27-08-2020

Rooi Design and Research, Pavilion S and the circular economy

Rooi Design and Research,

Feng Shao,

Shanghai,

Pavilions,

Wood,

Interior Design,

The studio Rooi Design and Research designed Pavilion S, a sustainable project under the banner of the circular economy. Within their pavilion, the multidisciplinary team addressed one of the big problems of temporary showrooms in the exhibitions and fairs that come and go, at a time when it is essential to save resources.



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  3. Rooi Design and Research, Pavilion S and the circular economy

Rooi Design and Research, Pavilion S and the circular economy We are all aware of the speed with which the business world develops and also of the fleeting nature of many purpose-built artefacts, especially some created for events such as fairs and exhibitions. A lot of exhibitors build temporary showrooms, but when it’s all over, the construction waste and showroom materials cannot be correctly cleaned and recycled. This causes a lot of useless waste and is a source of pollution, and the issue of emissions is included too. That problem is largely ignored still now.
Rooi Design and Research has taken this issue to heart. At the 2019 Shanghai International Furniture Fair, they developed a separate outdoor pavilion, specially designed for a furniture exhibitor: Pavilion S. With this building, they unveiled a new comprehensive, sustainable design.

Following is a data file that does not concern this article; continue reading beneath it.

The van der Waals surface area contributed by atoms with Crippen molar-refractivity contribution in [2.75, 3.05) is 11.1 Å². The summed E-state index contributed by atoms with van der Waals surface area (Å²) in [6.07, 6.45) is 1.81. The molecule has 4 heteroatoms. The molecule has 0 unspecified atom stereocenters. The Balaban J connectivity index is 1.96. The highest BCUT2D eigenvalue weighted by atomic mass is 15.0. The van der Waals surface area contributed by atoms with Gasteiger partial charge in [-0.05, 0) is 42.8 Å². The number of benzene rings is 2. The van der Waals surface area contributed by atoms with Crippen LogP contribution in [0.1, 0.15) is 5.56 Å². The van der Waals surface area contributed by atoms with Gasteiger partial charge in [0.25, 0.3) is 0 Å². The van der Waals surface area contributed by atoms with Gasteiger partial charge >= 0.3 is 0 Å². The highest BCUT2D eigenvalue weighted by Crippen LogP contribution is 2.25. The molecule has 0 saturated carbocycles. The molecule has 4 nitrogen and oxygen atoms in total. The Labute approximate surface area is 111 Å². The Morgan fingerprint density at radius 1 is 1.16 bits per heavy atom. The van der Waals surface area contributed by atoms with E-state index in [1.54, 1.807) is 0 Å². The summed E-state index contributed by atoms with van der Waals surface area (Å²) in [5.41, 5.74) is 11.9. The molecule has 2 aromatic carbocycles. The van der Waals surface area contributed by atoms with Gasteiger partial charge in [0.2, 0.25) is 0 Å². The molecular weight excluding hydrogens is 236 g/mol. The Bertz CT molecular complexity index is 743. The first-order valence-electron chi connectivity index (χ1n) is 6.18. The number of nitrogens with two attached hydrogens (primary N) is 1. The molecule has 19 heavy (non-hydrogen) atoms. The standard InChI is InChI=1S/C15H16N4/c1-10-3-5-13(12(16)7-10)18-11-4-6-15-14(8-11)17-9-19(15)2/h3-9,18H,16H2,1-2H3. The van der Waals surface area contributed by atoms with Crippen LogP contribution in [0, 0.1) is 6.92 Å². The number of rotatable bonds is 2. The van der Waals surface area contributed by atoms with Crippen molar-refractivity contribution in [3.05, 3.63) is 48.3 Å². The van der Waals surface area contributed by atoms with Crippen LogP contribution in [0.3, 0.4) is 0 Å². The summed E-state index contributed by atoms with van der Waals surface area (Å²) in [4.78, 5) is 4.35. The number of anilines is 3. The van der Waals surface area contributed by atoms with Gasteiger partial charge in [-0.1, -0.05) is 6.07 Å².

The underlying concept behind the temporary structure shows the keen sensibilities of the young designers, Zuoqian Wang and Dan He. They founded the design studio in Cape Town in 2018 and set up offices in Beijing and Shenzhen in 2019. 
First and foremost, the designers used plywood for the building’s primary construction materials. This is one of the most commonly used materials in the furniture-making industry. The idea was simple - these construction materials could be upcycled at the end of the fair. The materials for the building consisted of 821 plywood panels in the standard market size of 1.22×1.22 metres, the most economical design structure used for processing. The most significant advantage of this project was how easy it was to build, and the 48-hour assembly time, drastically reducing construction times and costs.
Pavilion S by Rooi Design and Research is not just a furniture showroom, it’s also a place where visitors to the fair can relax and rest. The walls were made to resemble huge, glazed cube shelving, and ended up being showcases for the furniture, giving the general public different visuals with surprising angles. The furniture display is clearly visible, and the transparent facade catches plenty of natural light. At the same time, the 1.22-metre depth of the cubes prevents direct sunlight flooding the showroom interiors.
The main framework adopts a mixed use of timber and steel, and the roof is designed as a hyperboloid (positive and negative arch-beam steel structure). The interior of the pavilion is free of columns, presenting a sleek, smart overall showroom area. Rooi Design and Research believes that the complexity should be consumed in the design and technique of the construction process, giving the public the impression of something that is clear and easy to understand, bright and eco-friendly for the city. At the end of the Shanghai International Furniture Fair, the entire pavilion was dismantled, and 410 sets of tables and chairs were economically produced for the use of a rural community.

Christiane Bürklein

Project: Rooi Design and Research
Location: Shanghai
Year: 2019
Images: Feng Shao

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